Growing up, Cinnamon Toast was considered a treat, not something we ate
for breakfast. I don't know why, maybe it was because anything covered in
sugar couldn't possibly be considered regular fare. Even today, I still
think of cinnamon toast as something special, a perfect comfort food that
I make on cold or rainy days, or when I am feeling a little under the
weather. I enjoy the whole process of both making and eating cinnamon
toast. I love how the whole kitchen fills with the delicious smell of
browning bread. I love slathering the hot, golden brown toast with butter,
sprinkling on the cinnamon sugar, and then placing it under the oven's
broiler, impatiently waiting for the sugar to melt and bubble. I love eating
cinnamon toast while the sugar is still hot and delightfully crisp yet
underneath the toast is wonderfully chewy. And I especially love having it
with a steamy cup of Hot Chocolate.
I know many think Cinnamon Toast is so easy that a recipe is
hardly needed, but there are differing opinions as to how it should be
made. Its long history attests to that fact, for as British food writer
Jane Grigson tells us
in her lovely book 'English Food', as far back as 1660, Robert May in his 'The Accomplisht Cook'
has a recipe for 'Cinnamon Toafts' that calls for putting a mixture of
cinnamon, sugar and claret on toast and then warming it over the fire. So, while the recipe I have given here is how I like cinnamon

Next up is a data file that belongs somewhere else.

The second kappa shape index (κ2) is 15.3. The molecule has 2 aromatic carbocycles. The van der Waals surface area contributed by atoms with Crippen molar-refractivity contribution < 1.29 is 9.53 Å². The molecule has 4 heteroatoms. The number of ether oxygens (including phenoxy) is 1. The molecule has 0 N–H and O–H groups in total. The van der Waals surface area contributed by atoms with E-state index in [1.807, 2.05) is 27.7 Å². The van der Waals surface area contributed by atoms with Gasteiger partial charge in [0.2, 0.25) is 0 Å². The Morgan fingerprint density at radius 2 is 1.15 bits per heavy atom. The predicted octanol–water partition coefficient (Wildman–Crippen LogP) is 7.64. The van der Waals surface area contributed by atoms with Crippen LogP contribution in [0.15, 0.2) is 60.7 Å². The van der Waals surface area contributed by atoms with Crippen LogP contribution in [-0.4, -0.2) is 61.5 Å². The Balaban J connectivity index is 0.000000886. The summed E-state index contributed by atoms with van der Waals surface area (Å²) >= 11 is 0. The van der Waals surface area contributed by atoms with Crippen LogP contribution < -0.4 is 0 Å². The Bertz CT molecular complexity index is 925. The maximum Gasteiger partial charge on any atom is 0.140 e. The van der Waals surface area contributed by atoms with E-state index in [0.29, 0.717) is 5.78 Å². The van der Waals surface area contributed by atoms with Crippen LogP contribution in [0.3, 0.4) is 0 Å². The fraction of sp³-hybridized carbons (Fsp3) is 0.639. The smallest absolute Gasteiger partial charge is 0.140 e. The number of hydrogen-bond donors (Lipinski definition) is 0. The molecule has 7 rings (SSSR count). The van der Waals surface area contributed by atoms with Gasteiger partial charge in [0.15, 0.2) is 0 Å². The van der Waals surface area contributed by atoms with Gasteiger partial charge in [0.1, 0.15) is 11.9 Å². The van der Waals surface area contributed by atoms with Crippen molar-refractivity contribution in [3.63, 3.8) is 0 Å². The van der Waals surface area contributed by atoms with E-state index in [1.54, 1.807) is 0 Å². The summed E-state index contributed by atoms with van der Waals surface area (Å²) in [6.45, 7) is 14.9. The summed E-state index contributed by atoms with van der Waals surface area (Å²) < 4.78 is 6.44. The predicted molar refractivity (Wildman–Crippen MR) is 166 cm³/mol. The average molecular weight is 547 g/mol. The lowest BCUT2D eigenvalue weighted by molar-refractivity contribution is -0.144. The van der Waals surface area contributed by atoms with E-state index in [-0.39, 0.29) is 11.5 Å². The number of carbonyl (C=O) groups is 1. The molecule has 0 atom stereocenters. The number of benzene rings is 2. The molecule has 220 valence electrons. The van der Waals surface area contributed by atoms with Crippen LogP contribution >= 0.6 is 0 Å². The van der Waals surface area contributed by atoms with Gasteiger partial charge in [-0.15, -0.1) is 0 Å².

toast, it is by no means the only way to make it. So to begin with my preference is
to use a good white bread, one that is sliced, but not too thick. You
can toast the bread in a regular toaster, but I prefer to use the oven's
broiler, where I can carefully watch the bread to get it toasted just
until it is golden brown on both sides. Then I slather one side of the
toast with a good unsalted butter, making sure that the butter comes right
up to the edges of the crust. I then sprinkle the surface liberally with a
cinnamon sugar mixture (you can use either white or brown sugar and adjust
the amount of ground cinnamon to taste) and place the toast back under the
broiler until the sugar begins to melt and bubble to form a lovely glaze.
Now, while cinnamon toast is usually eaten straight away while it is still
hot, I have been known to sneak leftovers hours later when the toast
has cooled and become deliciously soft and chewy.